And now for some good news. Password reuse attacks will begin to decline. Attackers are quite happy to compromise virtually any site even if it’s not the endgame as they can generally recover information and resources that will aid in other attacks. It’s always of great benefit for an attacker when they’re able to uncover a database of unencrypted usernames and passwords, because human nature suggests that those same credentials are used at many, many other sites. Most people use a handful of passwords at best, therefore attackers will write scripts to attempt automated logins at popular social networking, banking, etc. sites to see if the credentials can be reused.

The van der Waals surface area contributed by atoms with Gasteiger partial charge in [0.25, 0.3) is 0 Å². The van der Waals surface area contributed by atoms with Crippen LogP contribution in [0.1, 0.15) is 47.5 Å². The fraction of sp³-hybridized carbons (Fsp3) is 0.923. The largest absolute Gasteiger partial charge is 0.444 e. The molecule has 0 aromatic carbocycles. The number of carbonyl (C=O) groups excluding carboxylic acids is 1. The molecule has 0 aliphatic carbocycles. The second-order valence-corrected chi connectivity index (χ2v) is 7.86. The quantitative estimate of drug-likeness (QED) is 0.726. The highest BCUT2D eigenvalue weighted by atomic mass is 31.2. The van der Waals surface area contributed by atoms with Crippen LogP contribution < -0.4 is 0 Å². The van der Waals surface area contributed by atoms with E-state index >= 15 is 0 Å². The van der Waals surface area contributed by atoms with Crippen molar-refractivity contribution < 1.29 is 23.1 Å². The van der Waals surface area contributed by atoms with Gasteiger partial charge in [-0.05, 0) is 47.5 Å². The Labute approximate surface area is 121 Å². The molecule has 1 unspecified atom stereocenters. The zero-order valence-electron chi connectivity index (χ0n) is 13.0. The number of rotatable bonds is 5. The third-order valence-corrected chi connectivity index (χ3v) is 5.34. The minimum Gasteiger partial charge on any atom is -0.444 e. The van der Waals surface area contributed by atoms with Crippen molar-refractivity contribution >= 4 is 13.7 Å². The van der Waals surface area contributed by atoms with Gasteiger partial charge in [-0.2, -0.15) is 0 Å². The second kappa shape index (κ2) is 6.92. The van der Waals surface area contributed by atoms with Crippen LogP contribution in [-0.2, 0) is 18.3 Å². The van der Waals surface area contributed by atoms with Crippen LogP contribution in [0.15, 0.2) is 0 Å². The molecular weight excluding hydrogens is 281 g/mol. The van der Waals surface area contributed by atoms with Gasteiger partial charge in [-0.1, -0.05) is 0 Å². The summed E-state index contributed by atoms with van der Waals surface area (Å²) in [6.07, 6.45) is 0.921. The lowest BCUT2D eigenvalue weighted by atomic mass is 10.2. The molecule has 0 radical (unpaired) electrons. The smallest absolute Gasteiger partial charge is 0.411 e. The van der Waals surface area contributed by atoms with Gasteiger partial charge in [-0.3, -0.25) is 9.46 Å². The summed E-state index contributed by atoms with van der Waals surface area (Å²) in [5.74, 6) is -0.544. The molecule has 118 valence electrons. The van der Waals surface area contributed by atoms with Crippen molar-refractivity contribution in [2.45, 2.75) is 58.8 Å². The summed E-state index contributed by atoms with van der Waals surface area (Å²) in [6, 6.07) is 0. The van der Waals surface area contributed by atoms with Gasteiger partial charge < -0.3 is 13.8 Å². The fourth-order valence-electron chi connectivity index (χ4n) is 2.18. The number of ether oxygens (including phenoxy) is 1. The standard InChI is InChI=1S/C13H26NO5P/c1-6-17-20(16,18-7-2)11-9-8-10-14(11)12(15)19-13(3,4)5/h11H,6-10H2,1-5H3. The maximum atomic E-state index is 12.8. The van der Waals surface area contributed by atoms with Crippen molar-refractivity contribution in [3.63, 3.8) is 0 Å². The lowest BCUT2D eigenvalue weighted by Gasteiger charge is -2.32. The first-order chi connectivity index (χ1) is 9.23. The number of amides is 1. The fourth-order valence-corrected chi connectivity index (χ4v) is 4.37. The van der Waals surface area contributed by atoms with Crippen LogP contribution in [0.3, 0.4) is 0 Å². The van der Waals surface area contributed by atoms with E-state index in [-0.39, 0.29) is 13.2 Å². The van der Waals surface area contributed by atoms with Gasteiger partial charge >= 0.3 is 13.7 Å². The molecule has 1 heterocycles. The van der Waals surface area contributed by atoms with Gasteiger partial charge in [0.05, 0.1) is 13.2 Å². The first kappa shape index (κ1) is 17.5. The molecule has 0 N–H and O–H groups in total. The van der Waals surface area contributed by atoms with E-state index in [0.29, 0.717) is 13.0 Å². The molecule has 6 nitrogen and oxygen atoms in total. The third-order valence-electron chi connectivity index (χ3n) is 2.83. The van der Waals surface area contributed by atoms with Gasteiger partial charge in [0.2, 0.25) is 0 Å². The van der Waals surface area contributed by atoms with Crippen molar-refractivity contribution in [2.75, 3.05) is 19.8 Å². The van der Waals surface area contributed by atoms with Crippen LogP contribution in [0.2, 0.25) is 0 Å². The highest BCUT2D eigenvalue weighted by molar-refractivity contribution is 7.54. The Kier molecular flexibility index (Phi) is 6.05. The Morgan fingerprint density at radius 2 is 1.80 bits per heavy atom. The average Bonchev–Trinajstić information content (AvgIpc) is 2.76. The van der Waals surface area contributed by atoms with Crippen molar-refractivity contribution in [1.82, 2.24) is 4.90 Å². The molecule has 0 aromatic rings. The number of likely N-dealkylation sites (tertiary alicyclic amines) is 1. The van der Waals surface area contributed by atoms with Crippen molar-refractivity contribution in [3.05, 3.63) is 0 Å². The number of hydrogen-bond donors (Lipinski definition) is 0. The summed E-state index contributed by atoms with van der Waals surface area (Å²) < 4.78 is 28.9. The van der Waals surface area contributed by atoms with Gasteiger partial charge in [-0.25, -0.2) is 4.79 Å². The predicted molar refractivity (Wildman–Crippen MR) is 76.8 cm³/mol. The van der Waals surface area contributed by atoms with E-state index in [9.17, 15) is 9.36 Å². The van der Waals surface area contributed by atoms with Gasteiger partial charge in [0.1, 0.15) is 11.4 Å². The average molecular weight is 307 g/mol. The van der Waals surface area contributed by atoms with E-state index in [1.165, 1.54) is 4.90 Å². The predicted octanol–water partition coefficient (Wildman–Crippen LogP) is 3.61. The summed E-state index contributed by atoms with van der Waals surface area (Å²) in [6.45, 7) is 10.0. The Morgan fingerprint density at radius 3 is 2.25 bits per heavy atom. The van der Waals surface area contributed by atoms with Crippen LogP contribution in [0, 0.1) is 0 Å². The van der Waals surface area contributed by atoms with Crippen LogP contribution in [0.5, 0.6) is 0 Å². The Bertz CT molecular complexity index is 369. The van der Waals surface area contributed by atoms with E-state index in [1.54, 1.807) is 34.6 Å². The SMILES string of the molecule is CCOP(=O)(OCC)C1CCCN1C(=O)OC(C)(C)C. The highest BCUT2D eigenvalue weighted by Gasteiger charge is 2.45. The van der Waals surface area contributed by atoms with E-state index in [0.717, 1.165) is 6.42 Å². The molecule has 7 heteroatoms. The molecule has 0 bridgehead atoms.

This presents a real challenge for end users as they have no control over how their credentials are stored or secured once they’re turned over and in the event of a compromise, changing passwords to every site where those same credentials were used is generally an impossibility. Think of your favorite password that you’ve used over the years. How many sites have you used it on? You lost count, didn’t you. Fortunately, this is starting to change thanks in large part to the smartphone. Smartphones can be many things but they make for a handy secure, always with you, data repository. As such, people are starting to adopt password managers such as 1Password, LastPass, etc., as they have user friendly smartphone apps that present a convenient option for always having sensitive data such as passwords within easy reach. Advancements in biometrics are also helping the cause with consumer grade fingerprint scanners now becoming a standard feature on modern smartphones. This not only makes accessing that password repository quicker and more user friendly, but also finally makes it an option to do away with passwords altogether. While not as user friendly, most major Internet layers are also adding two-factor authentication as a standard option. Finally, the average user has realistic authentication options that don’t involve sticky notes.